A personal story of our day in the wilderness: Spectacular flight to the Southwest Wilderness for a boat cruise and secluded beach picnic.
Louise and Eileen share the story of their Day in the Wilderness
Mum had always wanted to see the Tasmanian Southwest Wilderness, so I asked Paul and Michael to arrange A Day in the Wilderness for us as part of our Huon Valley Escape. That's me, Louise, in the black and Mum, Eileen, in blue, as we prepare to board our flight. This was so much more personal than a big airline flight. Our pilot, Thomas, had explained everything and was now waiting at the plane to help us with our bags and climbing up into our seats.
Flight from Hobart to Melaleuca
Flying over Hobart's eastern suburbs and the Derwent River, we traveled down the D'Entrecasteaux Channel, with Bruny Island on our left side. A patch of blue appeared in the clouds above us and Thomas climbed the aircraft to the secret world above the clouds. A blanket of fluffy white, with dramatic peaks rising out to the west. Above Recherche Bay, the clouds parted and below we could see Tasmania’s most southern point, South East Cape. At this point we left civilisation behind and entered the vast South West Wilderness.
Needwonnee Aboriginal walk
By following the South Coast Track westward, we finally landed at the remote airstrip at Melaleuca. Originally a tin mine and the former home of the pioneer Deny King, this area is now national park. After morning tea of plunger coffee, cheese, pate and biscuits, we experienced an interpretive journey along the Needwonnee Walk. This award winning Aboriginal interpretive experience weaves its way through the tea tree swamp to a lagoon with mountain views. Aboriginal stories are best learned in the country to which they relate, so we will leave this for you to discover during your own visit.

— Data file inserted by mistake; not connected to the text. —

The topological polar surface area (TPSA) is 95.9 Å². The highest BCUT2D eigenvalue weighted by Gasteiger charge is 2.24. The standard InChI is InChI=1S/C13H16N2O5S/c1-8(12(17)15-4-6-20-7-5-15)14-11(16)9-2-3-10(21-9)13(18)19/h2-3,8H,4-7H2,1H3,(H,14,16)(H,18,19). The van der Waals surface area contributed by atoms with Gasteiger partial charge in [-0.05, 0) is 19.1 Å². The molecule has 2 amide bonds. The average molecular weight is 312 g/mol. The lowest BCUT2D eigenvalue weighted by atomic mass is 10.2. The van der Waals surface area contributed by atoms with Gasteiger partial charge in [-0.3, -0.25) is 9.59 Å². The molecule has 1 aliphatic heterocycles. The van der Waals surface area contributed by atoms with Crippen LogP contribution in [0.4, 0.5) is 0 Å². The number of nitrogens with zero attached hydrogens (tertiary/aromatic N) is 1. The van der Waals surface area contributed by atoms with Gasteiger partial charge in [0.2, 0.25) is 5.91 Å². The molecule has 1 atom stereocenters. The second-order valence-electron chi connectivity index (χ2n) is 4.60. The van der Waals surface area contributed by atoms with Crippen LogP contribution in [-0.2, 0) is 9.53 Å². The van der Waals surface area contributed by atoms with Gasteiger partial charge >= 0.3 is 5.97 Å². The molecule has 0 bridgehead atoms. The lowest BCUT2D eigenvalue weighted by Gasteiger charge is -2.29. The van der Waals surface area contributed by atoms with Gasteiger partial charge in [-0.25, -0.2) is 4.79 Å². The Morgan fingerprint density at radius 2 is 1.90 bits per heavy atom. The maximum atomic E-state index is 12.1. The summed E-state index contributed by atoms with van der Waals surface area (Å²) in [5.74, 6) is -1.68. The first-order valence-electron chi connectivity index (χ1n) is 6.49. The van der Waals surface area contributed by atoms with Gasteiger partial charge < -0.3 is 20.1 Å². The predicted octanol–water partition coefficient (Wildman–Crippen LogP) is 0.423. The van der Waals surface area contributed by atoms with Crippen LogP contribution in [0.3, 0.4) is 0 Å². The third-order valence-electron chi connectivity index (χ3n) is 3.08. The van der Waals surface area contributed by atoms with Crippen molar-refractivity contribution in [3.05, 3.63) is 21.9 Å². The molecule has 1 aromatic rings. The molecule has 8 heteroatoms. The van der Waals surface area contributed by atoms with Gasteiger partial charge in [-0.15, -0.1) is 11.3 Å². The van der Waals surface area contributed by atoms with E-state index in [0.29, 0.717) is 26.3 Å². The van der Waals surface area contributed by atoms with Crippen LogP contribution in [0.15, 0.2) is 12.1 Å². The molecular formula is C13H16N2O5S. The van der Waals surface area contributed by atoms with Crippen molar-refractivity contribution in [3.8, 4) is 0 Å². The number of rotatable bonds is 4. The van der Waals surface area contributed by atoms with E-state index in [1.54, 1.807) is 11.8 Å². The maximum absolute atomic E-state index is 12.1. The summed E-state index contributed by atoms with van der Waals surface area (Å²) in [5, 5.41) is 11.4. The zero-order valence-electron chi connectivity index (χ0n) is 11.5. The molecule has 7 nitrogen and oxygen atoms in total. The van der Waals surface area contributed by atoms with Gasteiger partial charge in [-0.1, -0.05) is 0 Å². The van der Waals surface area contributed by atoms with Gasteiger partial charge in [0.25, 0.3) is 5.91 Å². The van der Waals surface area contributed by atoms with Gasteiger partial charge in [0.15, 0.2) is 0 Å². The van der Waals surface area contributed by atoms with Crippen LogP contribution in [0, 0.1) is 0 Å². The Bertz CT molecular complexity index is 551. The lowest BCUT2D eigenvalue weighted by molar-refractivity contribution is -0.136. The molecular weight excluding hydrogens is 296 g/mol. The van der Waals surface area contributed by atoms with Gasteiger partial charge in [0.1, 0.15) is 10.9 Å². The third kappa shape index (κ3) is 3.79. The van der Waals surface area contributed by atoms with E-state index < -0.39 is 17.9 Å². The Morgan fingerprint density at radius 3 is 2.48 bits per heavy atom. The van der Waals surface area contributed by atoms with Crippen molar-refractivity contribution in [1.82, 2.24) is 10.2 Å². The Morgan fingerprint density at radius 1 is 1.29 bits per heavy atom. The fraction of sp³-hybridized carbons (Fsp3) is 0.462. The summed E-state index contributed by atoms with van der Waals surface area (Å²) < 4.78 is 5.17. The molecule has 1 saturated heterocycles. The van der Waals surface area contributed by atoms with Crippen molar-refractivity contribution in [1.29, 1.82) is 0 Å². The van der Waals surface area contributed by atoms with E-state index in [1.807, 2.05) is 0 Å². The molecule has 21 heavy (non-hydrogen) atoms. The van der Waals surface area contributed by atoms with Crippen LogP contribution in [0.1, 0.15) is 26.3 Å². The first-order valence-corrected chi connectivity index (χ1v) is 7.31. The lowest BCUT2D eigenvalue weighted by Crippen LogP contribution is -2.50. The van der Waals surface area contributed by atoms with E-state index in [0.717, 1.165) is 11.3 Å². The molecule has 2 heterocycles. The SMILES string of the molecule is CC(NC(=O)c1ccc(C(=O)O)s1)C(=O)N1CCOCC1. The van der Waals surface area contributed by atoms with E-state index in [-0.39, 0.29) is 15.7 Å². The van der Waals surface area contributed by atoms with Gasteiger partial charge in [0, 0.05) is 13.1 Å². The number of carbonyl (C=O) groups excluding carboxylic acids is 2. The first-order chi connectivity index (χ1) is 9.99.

Explore Bathurst Harbour
Our pilot became skipper as we boarded one of the boats and headed up Melaleuca Inlet. After a brief stop at the wilderness camp we continued to the abandoned Claytons House and climbed to a lookout. From here we could see the nearby Celery Top Islands, and range after range of west coast mountains. A little puffed from the climb, it was great to breathe the cleanest air in the world.
Back on the boat, we headed out into Bathurst Harbour. This marine reserve is home to a special ecosystem due to the unique structure of the water, through a combination of salt/fresh water layers, low nutrients and darkness due to the tannin from the buttongrass plains. The underwater life is unique and found no where else in the world.
Orange Bellied Parrot
We landed on a secluded beach without a footprint. Thomas set up a table and opened the 2 coolers to reveal a selection of wines, bread and gourmet salads.
Returning to Melaleuca,we had the opportunity to explore the bird life of this special area and saw three individuals of the rare and endangered Orange-Bellied Parrot. A bird specialist was onsite this day and she explained a little of their habits and the program trying to bring them back from the edge of extinction.
Return flight from Melaleuca to Hobart
Late in the afternoon, we re-boarded our aircraft, to return to Cambridge Airport. Climbing gently as we left the waterways behind, we eventually gained enough height to clear the jagged peaks of the Arthur Range. Just a few bumps passing spectacular Federation Peak, emphasised the spectacle of this wonderful flying experience.